How Are Essential Oils Extracted From Plants? (Steam distillation, CO2 Extraction, Cold Press, etc.)
The way that an essential oil is extracted will help you determine whether or not you are buying a good quality oil. If you jump on eBay or Amazon to buy essential oils you will see that some are stupidly cheap - avoid those, they were probably extracted using one of the cheap methods that destroys most of the good stuff in them; or worse, the essential oil may have been diluted with something cheaper oil to increase the seller's margin! Yes, this happens.
Okay, so how exactly are essential oils extracted from plants?
Steam distilled, CO2 extracted and cold pressed essential oils are the purest and best quality.
All the information below this line is purely optional - extras for the super keen mixtress - the process names above are enough for you to go shopping for good quality essential oils.
1. Steam distillation
Steam distillation is represented in the diagram. It is the most common method used to produce essential oils. Steam from boiling water is used to extract the essential oil from plant material. The steam rises and passes through a cold coil thereby turning into liquid. Essential oils float on top of the water in the second vessel; these are skimmed off and properly separated from the water.
The remaining water is also useful because it can be sold as a "floral water" - floral waters possess many of the qualities of an essential oil and can be used instead of actual water in my DIY Hair Care Recipes.
2. Water distillation
Hot water is used instead of steam. Some plants e.g. lavender do not take well to this method if the are left exposed to the hot water for too long much of the goodness in the essential oil is destroyed. Water distillation can be done under lower pressure to preserve more of the plant's essence and goodness.
Flower blossoms and finely powdered plant material can be extracted well with water distillation.
Both essential oils and floral waters a.k.a. hydrosols are produced using this method.
3. Carbon Dioxide Gas Extraction
Carbon dioxide gas extraction uses carbon dioxide gas, high pressure, low temperature and expensive equipment to extract essential oils. There are two types:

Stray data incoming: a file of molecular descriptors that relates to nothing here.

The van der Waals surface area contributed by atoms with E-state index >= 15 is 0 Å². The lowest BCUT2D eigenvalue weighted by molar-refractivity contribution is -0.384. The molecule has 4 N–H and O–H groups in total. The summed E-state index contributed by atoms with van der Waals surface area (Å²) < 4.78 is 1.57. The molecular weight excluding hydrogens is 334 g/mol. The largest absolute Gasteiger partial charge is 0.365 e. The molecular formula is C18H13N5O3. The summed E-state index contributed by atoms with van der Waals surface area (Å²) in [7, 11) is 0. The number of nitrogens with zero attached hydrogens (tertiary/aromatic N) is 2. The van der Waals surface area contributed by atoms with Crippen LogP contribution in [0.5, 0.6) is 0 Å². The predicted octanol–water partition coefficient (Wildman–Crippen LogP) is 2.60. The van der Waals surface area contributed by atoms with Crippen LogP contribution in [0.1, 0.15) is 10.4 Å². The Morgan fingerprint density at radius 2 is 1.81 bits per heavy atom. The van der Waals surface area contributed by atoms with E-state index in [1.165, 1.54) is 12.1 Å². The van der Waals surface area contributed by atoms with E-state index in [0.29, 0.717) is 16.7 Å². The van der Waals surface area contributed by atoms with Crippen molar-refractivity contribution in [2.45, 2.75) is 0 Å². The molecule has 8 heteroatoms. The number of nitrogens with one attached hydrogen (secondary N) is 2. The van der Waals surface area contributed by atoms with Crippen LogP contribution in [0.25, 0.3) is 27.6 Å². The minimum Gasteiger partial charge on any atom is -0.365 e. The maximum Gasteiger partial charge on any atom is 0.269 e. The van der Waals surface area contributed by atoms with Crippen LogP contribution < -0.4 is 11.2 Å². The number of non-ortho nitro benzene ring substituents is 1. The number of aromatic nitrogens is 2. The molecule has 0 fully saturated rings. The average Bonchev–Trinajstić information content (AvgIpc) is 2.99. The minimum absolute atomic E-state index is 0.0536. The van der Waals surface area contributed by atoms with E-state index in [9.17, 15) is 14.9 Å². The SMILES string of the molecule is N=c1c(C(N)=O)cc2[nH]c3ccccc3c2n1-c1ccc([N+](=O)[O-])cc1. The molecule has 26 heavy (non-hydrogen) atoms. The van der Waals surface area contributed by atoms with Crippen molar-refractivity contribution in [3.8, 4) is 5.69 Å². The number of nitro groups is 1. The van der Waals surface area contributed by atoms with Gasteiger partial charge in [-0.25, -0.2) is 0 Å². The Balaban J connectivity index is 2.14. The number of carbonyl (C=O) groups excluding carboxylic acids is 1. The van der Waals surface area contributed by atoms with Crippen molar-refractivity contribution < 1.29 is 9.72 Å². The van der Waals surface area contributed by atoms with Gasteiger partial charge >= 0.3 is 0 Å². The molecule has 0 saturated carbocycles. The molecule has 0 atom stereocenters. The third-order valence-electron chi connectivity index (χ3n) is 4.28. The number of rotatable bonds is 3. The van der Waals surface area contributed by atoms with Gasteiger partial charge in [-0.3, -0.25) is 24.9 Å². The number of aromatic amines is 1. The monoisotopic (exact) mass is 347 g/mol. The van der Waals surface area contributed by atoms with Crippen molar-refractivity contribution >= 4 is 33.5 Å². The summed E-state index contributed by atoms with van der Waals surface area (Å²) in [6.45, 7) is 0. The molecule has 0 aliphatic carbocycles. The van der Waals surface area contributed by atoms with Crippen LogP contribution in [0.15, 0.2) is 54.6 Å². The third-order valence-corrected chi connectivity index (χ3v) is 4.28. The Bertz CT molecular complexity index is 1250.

a. Select carbon dioxide gas extraction
In the select method essential oil is extracted at a temperature of 31 degrees celsius (88F).
b. Total carbon dioxide gas extraction
In the total method a higher temperature is used. The essential oil produced contains more essence from the plant is thus a little better than the select method.
4. Cold Pressed Citrus Oils
This is only done for citrus fruits.
5. Maceration extraction
With maceration, flowers (e.g. rose, jasmine) are soaked in hot oil so that their cell membranes are ruptured and the essence absorbed into the hot oil. The oil is then separated out and the essential oil bottled. This is similar to the solvent method but hot oil is used instead of a solvent.
6. Solvent extraction
With the solvent extraction method plant material is soaked in a solvent e.g. petroleum ether, methanol, ethanol or hexane. The cell membranes of the plant material are ruptured and the essence absorbed into the chemical.
The solvent is then separated and the essential oil bottled. However, some chemical residues are left from the solvent so the resulting oil is not pure.
The amount of solvent left could range from 6-20% with some solvents. With hexane, however, the residue left is said to be 10ppm which is a very low concentration; it's equivalent to 0.001%.
Personally, if I could prove that the solvent used was hexane and the price of the essential oil was comparatively low just for this reason then I would be happy to take my chances on this one because I spend a small fortune on ingredients for my DIY Hair Care Recipes.
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Ref: The Aromatherapy Encyclopedia by Carol Schiller & David Schiller; about.com; terrapinfamily; essentialoils.co.za: solvents, maceration; fao.org
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By Heather Katsonga-Woodward
I was a natural hair blogger and mixtress living between London & Chicago from 2012 to 2017. I always thought I was 4C but some say 4B; images below - you decide! Heather xx